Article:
Since I started this page, my purpose has been to disclose the scientific knowledge of plants (Botany) and their interactions with other living beings and with the environment that surrounds them (Ecology). Today we will learn about the study and management of urban trees and associated plants (Urban Forestry and Arboriculture), all thanks to my personal experience with the great team of Tree Surgeons in Edinburgh belonging to Arborist Direct Edinburgh.
The situation in Australia is devastating due to the ferocity of the fires that are raging across the country. Here we will take a tour of the data of this forest crisis.
“Air pollution is the greatest individual environmental risk to the health of European citizens”, according to EEA
The high levels of pollution that are being reached these days in some of our main cities, with Glasgow and London at the forefront, are a serious and serious threat to the health of those who inhabit them. This is because breathing polluted air kills. This is not something only environmentalists are saying, but the health authorities and our Gas Engineers here in Perth have spoken about it (I like businesses that educate their customers about the impact that their HVAC facilities have on the environment, that’s why I mention them).
Sadly, in the world, there is no forest in which there are only sequoias, but we can see how they alternate with other types of fauna and flora in total harmony. They do find, from time to time, tiny areas where only these trees grow, and they are called like this ‘pure forest of sequoias’. It is considered that there are about 20,000 copies distributed in small groves of about 6 live specimens and attract much attention.
I want to make a pause in our travels to talk you about this exciting news: as if it were a living library, a total of forty coastal redwoods have been planted in Cornwall, a region southwest of England as a part of the Eden Project – an environmental complex inspired by nature and sustainable development.
Continuing where we left in our previous post, today, we will talk about how you can visit some interesting places. With provisions ready, you can visit the Redwood National & State Parks, protected by Unesco, and its star attraction, easily accessible: Lady Bird Johnson Grove. The sagacious Californian conservationists gave this forest the name of the first lady in an attempt to protect the park from the voracity of the timber industry. And the treat worked: the park celebrates its 50th anniversary today and some of its tallest trees have grown 30 m since then. Cutting them down is unthinkable; hug them, something instinctive. Younger children curl up in the cribs that form the fallen logs, teenagers take selfies posing with the peace symbol, and entire families surround the huge sequoia trunks to take a picture together.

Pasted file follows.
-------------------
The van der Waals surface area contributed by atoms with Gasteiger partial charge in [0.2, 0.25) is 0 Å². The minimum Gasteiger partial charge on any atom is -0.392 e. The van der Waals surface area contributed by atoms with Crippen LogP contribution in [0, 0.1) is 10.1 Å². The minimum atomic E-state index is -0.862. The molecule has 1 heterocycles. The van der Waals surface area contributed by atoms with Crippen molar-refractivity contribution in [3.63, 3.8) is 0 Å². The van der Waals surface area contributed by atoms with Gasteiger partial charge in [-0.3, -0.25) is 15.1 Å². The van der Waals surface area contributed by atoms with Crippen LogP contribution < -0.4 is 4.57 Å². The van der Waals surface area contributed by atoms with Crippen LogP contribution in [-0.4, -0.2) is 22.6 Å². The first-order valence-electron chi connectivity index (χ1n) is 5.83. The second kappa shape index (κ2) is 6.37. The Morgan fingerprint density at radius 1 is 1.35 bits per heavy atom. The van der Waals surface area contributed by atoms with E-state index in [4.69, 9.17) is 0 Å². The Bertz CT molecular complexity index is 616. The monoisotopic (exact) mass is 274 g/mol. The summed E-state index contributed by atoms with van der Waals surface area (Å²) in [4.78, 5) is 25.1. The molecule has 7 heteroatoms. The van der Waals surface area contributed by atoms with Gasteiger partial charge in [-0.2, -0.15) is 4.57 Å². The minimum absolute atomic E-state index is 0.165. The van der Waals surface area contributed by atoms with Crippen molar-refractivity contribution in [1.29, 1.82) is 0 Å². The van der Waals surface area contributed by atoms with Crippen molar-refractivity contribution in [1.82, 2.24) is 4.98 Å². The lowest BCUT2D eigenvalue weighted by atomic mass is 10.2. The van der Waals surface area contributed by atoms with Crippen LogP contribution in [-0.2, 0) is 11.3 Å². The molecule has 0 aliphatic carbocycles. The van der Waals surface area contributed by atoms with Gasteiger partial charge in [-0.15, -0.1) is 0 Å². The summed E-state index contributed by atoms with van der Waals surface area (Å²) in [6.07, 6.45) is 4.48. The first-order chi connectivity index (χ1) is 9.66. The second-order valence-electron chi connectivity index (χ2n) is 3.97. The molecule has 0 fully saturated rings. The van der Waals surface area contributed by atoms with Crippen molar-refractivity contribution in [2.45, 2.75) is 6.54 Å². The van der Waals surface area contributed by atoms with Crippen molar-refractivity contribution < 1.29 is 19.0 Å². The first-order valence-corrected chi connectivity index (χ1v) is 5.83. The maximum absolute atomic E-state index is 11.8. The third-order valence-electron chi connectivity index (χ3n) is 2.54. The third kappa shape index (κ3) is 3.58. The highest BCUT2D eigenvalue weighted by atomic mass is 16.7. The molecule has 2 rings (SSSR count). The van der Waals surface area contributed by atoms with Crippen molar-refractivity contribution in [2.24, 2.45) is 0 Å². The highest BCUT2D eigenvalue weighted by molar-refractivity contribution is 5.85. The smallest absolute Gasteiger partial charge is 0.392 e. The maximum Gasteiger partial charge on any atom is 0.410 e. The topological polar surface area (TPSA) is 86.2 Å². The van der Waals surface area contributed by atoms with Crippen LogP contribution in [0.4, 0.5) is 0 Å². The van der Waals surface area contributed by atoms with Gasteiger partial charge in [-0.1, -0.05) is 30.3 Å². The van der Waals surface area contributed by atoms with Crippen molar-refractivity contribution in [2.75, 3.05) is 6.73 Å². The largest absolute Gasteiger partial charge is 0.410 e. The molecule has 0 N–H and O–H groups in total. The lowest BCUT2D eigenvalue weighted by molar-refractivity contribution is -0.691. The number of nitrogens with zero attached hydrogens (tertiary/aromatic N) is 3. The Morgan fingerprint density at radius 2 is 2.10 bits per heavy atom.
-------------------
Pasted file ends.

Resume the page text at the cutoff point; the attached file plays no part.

Hi, everyone is me again. Today we will be continuing talking about the special places that make so attractive the sequoia forests. For starters, urbanites that begin forest therapy can start with Muir Woods. Just an hour from San Francisco. In 1945, delegates from the then newly founded UN recalled Franklin Delano Roosevelt in Cathedral Grove, an accessible forest with adapted shuttles and the Main Loop Trail. That event was written for posterity in English and Braille: “Here, in this temple of peace, delegates will have a perspective and a sense of time that no other place in America like this forest can offer. Muir Woods is a cathedral, the pillars of which they have stood firm throughout most of the written history of mankind.”
In California´s West Coast, the Art of de-stressing is something natural. Under the towering redwood canopy, it looks like that every breath allows us to start recovering the serenity, perspective and even lost hopes. The sight of this is astonishing for the traveler lacking green environments; since their ability to surprise is numb and they need to remind themselves the act of taking a deep breath.
Then we can start adventuring on these landscapes to nurture his body with the ancestral remedy to the modern ills. All of this is possible thanks to the “forest therapy”